A new moment

This new century began with great promise. On the eve of the millennium thousands of protesters gathered on the streets of Seattle and brought the efforts of powerful global elites to a halt. Seemingly coming out of nowhere, the protesters unleashed a new energy, challenging the idea that Earth and her resources were to be used and abused in the service of unrestrained development. What became known as the neo-liberal agenda to reshape the world to benefit corporate elites was confronted directly by people who had been working for years to protect neighborhoods, safeguard the natural world and establish justice.

 On the heels of the Battle of Seattle the first World Social Forum was held in Porto Alegre, Brazil,  in January 2001 to directly counter the elite gathering at the World Economic Forum in Davos,. The Social Forum brought together civil society groups from around the world to share ideas, strategies and hopes. In a democratic, open space format, people came together in the belief that “Another world is possible.”

Over the decade the annual WSF has grown and matured, establishing regional gatherings such as the 2nd USSF held in Detroit in June  2010. This February the WSF met in Dakar, Senegal, as the world was riveted by the democratic forces in Egypt breaking free of decades of repression.

The promise of the Battle of Seattle and the first WSF were soon lost in the explosions of September 11, 2001. The neo-liberal forces in the U.S,A.,  under the leadership of Bush and Cheney, unleashed a politics of fear and greed that twisted our country into one of the most violent and repressive regimes on the globe. With doctrinaire ideas like pre-emptive war, we invaded countries that had done nothing to us, killing hundreds of thousand of people. We justified torture, the abandonment of basic rights and any claim to representing decency.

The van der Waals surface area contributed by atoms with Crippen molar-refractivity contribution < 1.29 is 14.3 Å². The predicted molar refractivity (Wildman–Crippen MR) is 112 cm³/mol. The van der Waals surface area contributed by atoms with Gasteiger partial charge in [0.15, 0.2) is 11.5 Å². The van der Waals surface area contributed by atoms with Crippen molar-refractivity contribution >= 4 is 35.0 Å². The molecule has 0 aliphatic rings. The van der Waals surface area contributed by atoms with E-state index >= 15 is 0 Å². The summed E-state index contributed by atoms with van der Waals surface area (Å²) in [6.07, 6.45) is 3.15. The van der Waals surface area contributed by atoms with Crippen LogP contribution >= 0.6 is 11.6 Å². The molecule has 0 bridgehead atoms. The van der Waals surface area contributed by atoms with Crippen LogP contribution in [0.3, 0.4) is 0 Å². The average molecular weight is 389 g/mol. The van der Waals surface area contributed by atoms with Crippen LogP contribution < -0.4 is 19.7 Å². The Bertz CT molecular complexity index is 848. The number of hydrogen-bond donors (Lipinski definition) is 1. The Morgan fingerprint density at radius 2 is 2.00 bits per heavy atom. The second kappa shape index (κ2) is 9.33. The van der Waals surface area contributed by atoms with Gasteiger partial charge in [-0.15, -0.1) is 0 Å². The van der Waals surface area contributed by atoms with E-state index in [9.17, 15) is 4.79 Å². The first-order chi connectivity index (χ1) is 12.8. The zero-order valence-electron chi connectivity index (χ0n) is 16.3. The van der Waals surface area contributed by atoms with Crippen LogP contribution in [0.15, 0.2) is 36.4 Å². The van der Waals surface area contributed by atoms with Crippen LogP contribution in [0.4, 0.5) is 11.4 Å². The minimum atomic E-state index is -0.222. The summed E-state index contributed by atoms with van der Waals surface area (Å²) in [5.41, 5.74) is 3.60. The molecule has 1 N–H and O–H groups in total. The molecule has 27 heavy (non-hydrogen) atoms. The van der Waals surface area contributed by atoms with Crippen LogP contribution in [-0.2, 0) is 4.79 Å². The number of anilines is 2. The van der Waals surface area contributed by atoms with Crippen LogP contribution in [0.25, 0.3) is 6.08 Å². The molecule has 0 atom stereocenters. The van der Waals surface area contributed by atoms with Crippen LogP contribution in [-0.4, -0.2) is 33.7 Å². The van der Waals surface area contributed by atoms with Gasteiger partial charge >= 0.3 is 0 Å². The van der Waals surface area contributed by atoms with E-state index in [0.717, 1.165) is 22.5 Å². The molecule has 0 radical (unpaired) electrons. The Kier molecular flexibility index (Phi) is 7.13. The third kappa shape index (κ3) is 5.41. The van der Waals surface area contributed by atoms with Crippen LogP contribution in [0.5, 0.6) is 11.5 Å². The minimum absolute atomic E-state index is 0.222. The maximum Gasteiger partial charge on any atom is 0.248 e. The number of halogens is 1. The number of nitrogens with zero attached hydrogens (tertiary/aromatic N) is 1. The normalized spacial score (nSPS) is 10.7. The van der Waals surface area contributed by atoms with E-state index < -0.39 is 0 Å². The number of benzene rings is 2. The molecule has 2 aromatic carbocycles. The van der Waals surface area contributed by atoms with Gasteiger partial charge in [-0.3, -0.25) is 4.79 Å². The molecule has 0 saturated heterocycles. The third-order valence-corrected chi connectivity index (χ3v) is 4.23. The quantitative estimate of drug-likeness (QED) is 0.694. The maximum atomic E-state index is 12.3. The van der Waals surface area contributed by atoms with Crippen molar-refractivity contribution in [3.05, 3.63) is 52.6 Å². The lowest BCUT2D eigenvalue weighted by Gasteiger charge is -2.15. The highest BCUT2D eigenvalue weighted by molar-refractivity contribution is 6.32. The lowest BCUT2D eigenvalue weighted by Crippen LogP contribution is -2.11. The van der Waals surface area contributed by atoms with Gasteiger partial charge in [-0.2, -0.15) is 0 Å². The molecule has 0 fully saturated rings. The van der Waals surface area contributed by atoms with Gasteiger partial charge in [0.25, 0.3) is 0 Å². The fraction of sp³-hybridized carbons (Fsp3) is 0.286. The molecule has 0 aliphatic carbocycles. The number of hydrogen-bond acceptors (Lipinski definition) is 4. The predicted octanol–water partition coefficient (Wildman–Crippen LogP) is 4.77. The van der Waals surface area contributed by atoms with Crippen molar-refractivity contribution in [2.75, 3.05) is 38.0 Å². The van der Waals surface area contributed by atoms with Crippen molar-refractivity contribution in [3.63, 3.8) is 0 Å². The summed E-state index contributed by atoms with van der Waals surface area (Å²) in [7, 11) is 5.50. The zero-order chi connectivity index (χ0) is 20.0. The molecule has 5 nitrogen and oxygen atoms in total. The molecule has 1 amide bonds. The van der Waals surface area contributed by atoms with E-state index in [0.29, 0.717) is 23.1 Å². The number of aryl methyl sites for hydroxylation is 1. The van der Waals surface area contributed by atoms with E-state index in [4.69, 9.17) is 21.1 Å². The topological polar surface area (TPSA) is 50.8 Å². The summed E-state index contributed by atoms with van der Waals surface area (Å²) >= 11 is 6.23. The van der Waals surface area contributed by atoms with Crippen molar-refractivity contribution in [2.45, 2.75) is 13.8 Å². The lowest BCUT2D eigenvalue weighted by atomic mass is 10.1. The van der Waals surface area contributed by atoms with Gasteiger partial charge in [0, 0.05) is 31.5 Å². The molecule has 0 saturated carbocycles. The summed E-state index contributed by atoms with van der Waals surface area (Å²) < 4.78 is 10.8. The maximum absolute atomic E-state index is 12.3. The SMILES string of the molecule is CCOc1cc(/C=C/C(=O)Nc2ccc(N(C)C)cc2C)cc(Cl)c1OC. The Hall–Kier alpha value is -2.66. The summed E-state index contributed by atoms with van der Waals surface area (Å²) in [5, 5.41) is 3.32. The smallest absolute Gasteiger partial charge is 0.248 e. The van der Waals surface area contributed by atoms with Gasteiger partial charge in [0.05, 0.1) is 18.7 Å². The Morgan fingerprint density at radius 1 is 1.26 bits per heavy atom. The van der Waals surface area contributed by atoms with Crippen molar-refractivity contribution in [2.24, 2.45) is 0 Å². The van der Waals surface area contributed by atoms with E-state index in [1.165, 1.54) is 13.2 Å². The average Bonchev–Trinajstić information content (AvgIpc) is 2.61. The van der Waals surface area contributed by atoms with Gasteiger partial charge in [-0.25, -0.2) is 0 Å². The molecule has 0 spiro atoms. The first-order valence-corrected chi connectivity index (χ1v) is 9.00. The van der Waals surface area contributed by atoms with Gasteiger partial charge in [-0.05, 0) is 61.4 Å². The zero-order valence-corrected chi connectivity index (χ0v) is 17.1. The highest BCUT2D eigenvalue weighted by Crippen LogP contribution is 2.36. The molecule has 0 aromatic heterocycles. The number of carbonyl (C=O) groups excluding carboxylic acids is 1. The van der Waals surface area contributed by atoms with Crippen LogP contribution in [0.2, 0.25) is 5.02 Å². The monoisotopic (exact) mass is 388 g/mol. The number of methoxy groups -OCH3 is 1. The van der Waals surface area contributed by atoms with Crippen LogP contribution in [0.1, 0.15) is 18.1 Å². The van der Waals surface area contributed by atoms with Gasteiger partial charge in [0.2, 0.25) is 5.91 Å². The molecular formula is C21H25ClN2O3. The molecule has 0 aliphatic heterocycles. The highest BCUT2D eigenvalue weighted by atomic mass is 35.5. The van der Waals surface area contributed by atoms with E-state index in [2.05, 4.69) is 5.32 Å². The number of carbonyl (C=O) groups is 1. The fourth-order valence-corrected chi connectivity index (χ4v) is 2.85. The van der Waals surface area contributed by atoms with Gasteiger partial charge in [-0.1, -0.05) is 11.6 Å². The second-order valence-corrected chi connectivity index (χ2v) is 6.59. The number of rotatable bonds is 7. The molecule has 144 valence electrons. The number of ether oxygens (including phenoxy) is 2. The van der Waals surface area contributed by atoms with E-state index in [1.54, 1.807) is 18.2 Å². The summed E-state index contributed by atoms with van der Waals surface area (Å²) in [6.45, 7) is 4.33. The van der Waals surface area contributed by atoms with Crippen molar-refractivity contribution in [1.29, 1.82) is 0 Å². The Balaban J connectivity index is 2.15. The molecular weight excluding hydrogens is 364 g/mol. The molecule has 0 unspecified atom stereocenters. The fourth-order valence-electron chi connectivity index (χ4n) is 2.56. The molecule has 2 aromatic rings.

This aggressive use of military might was combined with an assault on the public sphere. In the name of more efficient private enterprise, all areas of common life were turned over to corporate profit seekers. From janitors to soldiers the functions of government became the province of big business. The public square was eroded, distorted and diminished.

As the decade wore on, fear gradually gave way to questioning and unrestrained greed led to near financial collapse. The candidacy of Barak Obama evoked longings for a more decent, productive and compassionate country. He promised Change and Hope. Now, two years into the Obama administration, it is clear that the changes we need go far beyond the capacity of any elected official. The forces of military might and corporate interests are too deeply in control of the representatives of democracy.

More and more, people are realizing that something new must be created if we are to take our place within the family of nations and create a country where all human beings  are loved, welcome, productive and cared for as they grow.

This change has been building in the neighborhoods and towns across America as people struggle to create new ideas on how to make a living, how to educate our children and how to care for our health and well-being. These small efforts exploded on the streets of Detroit last June at the 2nd USSF, proclaiming not only that another world is possible, but another world is happening here in Detroit and around the country.

It is among those working to create this world anew that the energies unleashed in Tunisia and Egypt resonate most deeply. It is an energy that is now gaining strength on the streets in Wisconsin.

We should have no illusions about the difficulties and dangers ahead. But those of us who care about justice surely recognize that this is a new moment, filled with possibilities.

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